Metabolic Syndrome and Risk of Cancer

A Systematic Review and Meta-analysis

Katherine Esposito, MD, PHD; Paolo Chiodini, PHD; Annamaria Colao, MD; Andrea Lenzi, MD; Dario Giugliano, MD, PHD

Disclosures

Diabetes Care. 2012;35(11):2402-2411. 

In This Article

Conclusions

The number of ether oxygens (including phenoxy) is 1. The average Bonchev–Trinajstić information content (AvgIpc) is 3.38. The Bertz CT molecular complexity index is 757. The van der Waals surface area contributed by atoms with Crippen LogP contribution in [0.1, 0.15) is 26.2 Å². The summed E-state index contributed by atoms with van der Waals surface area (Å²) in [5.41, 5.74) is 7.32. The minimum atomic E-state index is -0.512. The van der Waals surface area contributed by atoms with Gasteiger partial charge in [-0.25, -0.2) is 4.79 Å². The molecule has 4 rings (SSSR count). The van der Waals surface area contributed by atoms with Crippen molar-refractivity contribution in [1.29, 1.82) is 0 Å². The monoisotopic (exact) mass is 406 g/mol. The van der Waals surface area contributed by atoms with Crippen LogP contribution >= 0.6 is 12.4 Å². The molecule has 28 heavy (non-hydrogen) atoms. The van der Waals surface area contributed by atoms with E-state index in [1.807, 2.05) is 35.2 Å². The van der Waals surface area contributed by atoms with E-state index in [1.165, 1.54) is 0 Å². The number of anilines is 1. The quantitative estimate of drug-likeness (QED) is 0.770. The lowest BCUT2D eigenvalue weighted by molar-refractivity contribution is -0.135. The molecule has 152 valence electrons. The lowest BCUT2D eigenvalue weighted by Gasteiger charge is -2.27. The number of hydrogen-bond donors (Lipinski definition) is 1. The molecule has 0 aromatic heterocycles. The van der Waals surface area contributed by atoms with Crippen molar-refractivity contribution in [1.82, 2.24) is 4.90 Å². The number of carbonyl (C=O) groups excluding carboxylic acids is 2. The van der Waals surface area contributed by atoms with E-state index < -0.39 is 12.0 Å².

Our results from meta-analyses of prospective cohort studies indicate that metabolic syndrome is consistently associated with an increased risk of several cancers in adults. However, many of the reported associations are small (RR between 1.1 and 1.6) and might differ between sexes for some sites and also across populations. In particular, the associations were stronger in women for some cancers (pancreas and rectal), and the magnitude of the associations was highest for sex-specific cancers (endometrial and breast postmenopausal). Moreover, from analyses in which sufficient datasets existed, the association was stronger for colorectal cancer in female European populations (RR 1.64 [95% CI 1.17–2.28]; five datasets with 2,665 incident cancers) and became protective for prostate cancer in the white U.S. populations, which needs confirmation from future studies. Given the widespread diffusion of metabolic syndrome[1] and the increased cancer mortality associated with metabolic syndrome,[2] the findings of the present meta-analysis may have a clinical significance. At least for some common cancer sites (colorectal cancer in both sexes, liver cancer in men, and pancreas cancer in women), we are confident that the results are real, as the grading for study quality was moderate to high and overall risk of bias was low. Moreover, the inclusion of the few case-control studies did not change the overall estimates significantly. In general, the most robust association seems to be with colorectal cancer in both sexes and liver cancer in men. However, part of the association may be explained by the presence of obesity and overt hyperglycemia.